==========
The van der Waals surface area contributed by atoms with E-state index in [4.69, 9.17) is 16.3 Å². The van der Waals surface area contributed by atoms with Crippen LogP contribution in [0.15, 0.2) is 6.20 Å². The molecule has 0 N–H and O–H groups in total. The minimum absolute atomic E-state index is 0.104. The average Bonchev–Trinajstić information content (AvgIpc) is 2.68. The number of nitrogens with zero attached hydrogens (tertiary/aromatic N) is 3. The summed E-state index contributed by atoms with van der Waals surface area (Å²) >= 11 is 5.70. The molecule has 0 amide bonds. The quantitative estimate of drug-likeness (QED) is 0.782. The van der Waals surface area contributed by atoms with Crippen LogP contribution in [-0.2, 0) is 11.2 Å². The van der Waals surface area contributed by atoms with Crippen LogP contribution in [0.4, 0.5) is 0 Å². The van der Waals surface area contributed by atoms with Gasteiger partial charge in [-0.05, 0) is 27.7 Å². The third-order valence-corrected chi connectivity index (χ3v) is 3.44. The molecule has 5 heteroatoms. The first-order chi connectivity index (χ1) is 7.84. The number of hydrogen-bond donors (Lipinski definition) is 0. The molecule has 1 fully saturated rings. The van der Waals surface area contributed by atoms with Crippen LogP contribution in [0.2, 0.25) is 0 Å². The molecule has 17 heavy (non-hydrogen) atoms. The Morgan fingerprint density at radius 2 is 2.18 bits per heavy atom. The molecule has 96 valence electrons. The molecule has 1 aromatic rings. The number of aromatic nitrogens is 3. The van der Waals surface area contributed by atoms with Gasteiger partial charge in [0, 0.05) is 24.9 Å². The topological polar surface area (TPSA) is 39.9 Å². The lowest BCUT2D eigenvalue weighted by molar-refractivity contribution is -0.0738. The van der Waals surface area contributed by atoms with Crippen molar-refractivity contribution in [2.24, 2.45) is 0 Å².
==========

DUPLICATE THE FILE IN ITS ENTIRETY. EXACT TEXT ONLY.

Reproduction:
The van der Waals surface area contributed by atoms with E-state index in [4.69, 9.17) is 16.3 Å². The van der Waals surface area contributed by atoms with Crippen LogP contribution in [0.15, 0.2) is 6.20 Å². The molecule has 0 N–H and O–H groups in total. The minimum absolute atomic E-state index is 0.104. The average Bonchev–Trinajstić information content (AvgIpc) is 2.68. The number of nitrogens with zero attached hydrogens (tertiary/aromatic N) is 3. The summed E-state index contributed by atoms with van der Waals surface area (Å²) >= 11 is 5.70. The molecule has 0 amide bonds. The quantitative estimate of drug-likeness (QED) is 0.782. The van der Waals surface area contributed by atoms with Crippen LogP contribution in [-0.2, 0) is 11.2 Å². The van der Waals surface area contributed by atoms with Crippen LogP contribution in [0.4, 0.5) is 0 Å². The van der Waals surface area contributed by atoms with Gasteiger partial charge in [-0.05, 0) is 27.7 Å². The third-order valence-corrected chi connectivity index (χ3v) is 3.44. The molecule has 5 heteroatoms. The first-order chi connectivity index (χ1) is 7.84. The number of hydrogen-bond donors (Lipinski definition) is 0. The molecule has 1 fully saturated rings. The van der Waals surface area contributed by atoms with Crippen LogP contribution in [0.2, 0.25) is 0 Å². The molecule has 17 heavy (non-hydrogen) atoms. The Morgan fingerprint density at radius 2 is 2.18 bits per heavy atom. The molecule has 96 valence electrons. The molecule has 1 aromatic rings. The number of aromatic nitrogens is 3. The van der Waals surface area contributed by atoms with Gasteiger partial charge in [0, 0.05) is 24.9 Å². The topological polar surface area (TPSA) is 39.9 Å². The lowest BCUT2D eigenvalue weighted by molar-refractivity contribution is -0.0738. The van der Waals surface area contributed by atoms with Crippen molar-refractivity contribution in [2.24, 2.45) is 0 Å².